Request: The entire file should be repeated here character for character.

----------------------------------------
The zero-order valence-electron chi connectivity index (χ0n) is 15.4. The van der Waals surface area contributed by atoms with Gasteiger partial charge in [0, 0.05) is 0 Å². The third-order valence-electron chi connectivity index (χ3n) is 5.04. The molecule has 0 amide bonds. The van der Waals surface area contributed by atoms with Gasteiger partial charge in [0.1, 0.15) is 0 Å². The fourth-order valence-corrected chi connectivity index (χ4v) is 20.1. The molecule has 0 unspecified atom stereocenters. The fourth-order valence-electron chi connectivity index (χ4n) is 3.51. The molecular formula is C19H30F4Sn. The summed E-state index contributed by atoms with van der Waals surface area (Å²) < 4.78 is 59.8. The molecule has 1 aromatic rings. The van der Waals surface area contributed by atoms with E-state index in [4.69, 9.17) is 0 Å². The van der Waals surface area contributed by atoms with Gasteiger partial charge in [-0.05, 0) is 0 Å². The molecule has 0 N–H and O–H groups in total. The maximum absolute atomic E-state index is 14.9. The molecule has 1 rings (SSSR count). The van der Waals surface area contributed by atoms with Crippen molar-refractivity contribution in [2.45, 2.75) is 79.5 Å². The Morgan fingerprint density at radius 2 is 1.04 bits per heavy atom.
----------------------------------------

The zero-order valence-electron chi connectivity index (χ0n) is 15.4. The van der Waals surface area contributed by atoms with Gasteiger partial charge in [0, 0.05) is 0 Å². The third-order valence-electron chi connectivity index (χ3n) is 5.04. The molecule has 0 amide bonds. The van der Waals surface area contributed by atoms with Gasteiger partial charge in [0.1, 0.15) is 0 Å². The fourth-order valence-corrected chi connectivity index (χ4v) is 20.1. The molecule has 0 unspecified atom stereocenters. The fourth-order valence-electron chi connectivity index (χ4n) is 3.51. The molecular formula is C19H30F4Sn. The summed E-state index contributed by atoms with van der Waals surface area (Å²) < 4.78 is 59.8. The molecule has 1 aromatic rings. The van der Waals surface area contributed by atoms with E-state index in [4.69, 9.17) is 0 Å². The van der Waals surface area contributed by atoms with Gasteiger partial charge in [-0.05, 0) is 0 Å². The molecule has 0 N–H and O–H groups in total. The maximum absolute atomic E-state index is 14.9. The molecule has 1 rings (SSSR count). The van der Waals surface area contributed by atoms with Crippen molar-refractivity contribution in [2.45, 2.75) is 79.5 Å². The Morgan fingerprint density at radius 2 is 1.04 bits per heavy atom.